Opinion 518

By Committee on Professional Ethics

Opinion 518

Committee on Professional Ethics

Opinion #518 – 03/20/1980 (19-80)

Topic: Public defender; private practice
Digest: Part-time county public defender may represent private clients in litigation against county
Code: EC 5-1, 8-8, 9-6; DR 4-101(B), 5-105(A)


May a part-time county public defender represent private clients in civil litigation directed against the county by which he is employed?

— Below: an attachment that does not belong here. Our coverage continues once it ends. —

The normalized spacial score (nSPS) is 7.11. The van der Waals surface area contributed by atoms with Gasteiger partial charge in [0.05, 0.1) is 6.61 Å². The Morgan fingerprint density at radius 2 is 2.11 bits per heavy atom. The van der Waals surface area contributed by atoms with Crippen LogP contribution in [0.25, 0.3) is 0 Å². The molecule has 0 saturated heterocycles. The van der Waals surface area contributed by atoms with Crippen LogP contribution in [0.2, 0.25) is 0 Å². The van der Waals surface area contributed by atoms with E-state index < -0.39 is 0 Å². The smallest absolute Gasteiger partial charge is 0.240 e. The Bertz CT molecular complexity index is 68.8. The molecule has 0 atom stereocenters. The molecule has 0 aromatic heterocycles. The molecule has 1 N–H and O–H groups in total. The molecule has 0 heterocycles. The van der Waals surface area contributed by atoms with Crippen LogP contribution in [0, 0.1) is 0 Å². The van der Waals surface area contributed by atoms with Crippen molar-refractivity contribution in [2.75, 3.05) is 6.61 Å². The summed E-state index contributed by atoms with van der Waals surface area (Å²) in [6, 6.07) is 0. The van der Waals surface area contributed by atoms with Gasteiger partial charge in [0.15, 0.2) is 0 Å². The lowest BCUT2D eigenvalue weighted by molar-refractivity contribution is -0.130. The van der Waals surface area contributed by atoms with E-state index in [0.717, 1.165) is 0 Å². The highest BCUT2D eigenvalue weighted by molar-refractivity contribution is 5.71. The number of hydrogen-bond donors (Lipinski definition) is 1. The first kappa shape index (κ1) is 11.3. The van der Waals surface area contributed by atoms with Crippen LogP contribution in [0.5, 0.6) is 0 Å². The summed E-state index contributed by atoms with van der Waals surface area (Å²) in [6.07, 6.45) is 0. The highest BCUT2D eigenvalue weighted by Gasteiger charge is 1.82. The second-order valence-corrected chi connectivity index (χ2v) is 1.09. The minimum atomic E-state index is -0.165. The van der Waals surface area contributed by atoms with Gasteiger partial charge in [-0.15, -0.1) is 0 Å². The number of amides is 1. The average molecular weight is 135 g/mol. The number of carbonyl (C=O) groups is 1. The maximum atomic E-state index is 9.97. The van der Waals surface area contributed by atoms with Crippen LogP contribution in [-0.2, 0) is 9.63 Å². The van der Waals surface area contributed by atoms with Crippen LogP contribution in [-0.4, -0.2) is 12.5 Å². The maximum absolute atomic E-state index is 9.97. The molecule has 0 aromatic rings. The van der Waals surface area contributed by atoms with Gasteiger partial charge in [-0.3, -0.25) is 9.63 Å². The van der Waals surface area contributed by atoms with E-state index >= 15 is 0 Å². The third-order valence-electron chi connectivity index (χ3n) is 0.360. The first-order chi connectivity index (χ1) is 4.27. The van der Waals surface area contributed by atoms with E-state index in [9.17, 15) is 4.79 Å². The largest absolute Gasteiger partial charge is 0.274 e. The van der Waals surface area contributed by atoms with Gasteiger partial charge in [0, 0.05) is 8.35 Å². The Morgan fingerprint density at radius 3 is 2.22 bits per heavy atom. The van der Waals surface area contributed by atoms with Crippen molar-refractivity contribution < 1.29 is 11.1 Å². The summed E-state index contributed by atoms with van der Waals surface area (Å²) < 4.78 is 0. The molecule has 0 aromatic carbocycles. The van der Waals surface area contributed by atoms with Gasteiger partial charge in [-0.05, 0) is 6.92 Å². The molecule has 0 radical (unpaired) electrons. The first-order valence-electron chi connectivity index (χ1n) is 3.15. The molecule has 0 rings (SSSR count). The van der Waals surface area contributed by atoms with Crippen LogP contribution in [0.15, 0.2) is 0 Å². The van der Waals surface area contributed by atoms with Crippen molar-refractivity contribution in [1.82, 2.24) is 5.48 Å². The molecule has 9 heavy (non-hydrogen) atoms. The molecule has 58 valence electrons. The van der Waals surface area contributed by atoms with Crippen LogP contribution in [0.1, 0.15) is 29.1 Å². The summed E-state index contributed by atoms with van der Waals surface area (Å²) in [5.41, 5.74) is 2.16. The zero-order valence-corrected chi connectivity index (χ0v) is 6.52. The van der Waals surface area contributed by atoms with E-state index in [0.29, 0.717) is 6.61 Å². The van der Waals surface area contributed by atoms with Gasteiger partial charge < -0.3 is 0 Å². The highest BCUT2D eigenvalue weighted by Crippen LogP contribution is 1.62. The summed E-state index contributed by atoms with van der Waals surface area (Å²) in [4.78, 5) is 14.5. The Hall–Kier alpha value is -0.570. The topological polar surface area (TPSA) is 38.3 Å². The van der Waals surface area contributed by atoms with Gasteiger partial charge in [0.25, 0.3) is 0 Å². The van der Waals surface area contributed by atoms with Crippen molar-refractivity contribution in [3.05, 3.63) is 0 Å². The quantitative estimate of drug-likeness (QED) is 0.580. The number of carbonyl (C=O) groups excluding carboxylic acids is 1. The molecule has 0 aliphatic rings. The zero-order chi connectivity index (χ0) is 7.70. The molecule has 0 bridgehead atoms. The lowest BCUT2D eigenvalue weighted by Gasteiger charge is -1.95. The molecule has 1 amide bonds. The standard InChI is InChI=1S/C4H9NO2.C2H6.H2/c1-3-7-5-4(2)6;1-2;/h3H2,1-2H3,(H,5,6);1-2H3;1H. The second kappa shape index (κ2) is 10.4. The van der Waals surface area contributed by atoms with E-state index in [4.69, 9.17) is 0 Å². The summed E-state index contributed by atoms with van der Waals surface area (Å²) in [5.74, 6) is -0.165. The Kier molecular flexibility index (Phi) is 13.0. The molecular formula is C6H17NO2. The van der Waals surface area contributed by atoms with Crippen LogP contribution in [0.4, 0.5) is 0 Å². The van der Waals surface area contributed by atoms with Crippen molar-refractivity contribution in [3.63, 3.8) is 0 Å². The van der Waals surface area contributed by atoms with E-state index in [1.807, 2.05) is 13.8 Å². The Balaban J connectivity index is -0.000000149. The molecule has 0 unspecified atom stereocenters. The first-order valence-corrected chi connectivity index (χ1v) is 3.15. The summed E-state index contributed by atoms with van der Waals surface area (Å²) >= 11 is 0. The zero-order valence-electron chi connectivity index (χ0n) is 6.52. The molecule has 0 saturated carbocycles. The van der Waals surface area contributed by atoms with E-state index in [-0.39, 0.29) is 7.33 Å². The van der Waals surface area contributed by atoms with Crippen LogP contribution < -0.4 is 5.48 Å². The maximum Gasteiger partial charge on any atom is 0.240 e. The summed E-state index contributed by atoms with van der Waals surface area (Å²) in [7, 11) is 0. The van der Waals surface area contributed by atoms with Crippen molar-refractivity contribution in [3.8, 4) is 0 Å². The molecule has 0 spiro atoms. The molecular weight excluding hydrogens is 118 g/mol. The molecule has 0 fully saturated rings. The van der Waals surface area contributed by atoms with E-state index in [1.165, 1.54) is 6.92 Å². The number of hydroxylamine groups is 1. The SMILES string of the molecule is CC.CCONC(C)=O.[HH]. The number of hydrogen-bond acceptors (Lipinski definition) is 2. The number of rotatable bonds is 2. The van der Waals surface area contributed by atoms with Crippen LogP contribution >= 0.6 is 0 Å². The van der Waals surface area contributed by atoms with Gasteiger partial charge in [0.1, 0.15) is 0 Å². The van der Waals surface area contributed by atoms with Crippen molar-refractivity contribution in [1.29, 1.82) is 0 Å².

We have recently received several inquiries relating to the question posed. Because there is no authority in this State which clearly answers the question, we have decided to issue a formal opinion.The central concern of those who question the propriety of a public defender undertaking the proposed representation revolves about what they perceive to be a conflicting interest arising from the acceptance of a retainer for the purpose of suing one’s own employer. See DR 5-105 (A).Whatever may be the rule in other contexts, however, we believe that the limited nature of the lawyer’s public office does not require that he be disqualified from undertaking any litigation adverse to the county.Thus, for example, in somewhat analogous circumstances, we held that while a lawyer retained by a county department of social services should be disqualified from representing private clients in matters relating to that department, he was not necessarily disqualified from accepting private retainers with respect to other matters involving the county. N.Y. State 447 (1976); see also, EC 5-1.Similarly, in N.Y. State 484 (1976), we held that lawyer-members of a town’s zoning board of appeals could practice before other agencies of the town, explaining:”[W]e can find no basis upon which to apply a per se rule of disqualification to lawyer-members of municipal boards which would serve to preclude them from representing private clients before other agencies in matters unrelated to their public office. Indeed, there is much that would seem to compel a different rule. The Code, for example, reminds us that it is ‘highly desirable’ for lawyers to hold public office. EC 8-8. In this light, to disqualify lawyer-members of municipal boards from handling all matters involving agencies of the municipality in which they serve, without reference to the nature of their public office or private employment, would seem unduly restrictive and almost certain to discourage that which the Code expressly seeks to promote.”The ABA Committee on Ethics and Professional Responsibility likewise has recognized the limited basis of disqualification under similar circumstances, deciding that a lawyer who held an appointive public office within city government could “make claims against the city in fields which are not related to his office” provided there was no “violation of confidence.” ABA Inf. 855 (1965).Although analogies abound, the only published ethics opinion specifically on point is that of the Idaho State Bar Association which held that a county public defender may represent private clients in civil actions against the county. Idaho Op. 485 (1974) indexed at 8372, 0. Maru, Digest of Bar Association Ethics Opinions (1975 Supp.).  That opinion reasoned because the public defender’s clients are indigents accused of crime, rather than the county, no conflict exists between the lawyer’s public employment on the one hand and his private retainers on the other.We agree with the reasoning of the Idaho opinion. Nevertheless, we would add that before it can be determined that there is no conflict between the two roles, it should also be demonstrated that the lawyer’s public position provides him with no access to confidential information relevant to his private retainers. See DR 4-101(B); cf., EC 8-8 and EC 9-6. We are satisfied that, under normal circumstances, such is the case with part-time county public defenders.For the reasons stated, the question posed is answered in the affirmative.

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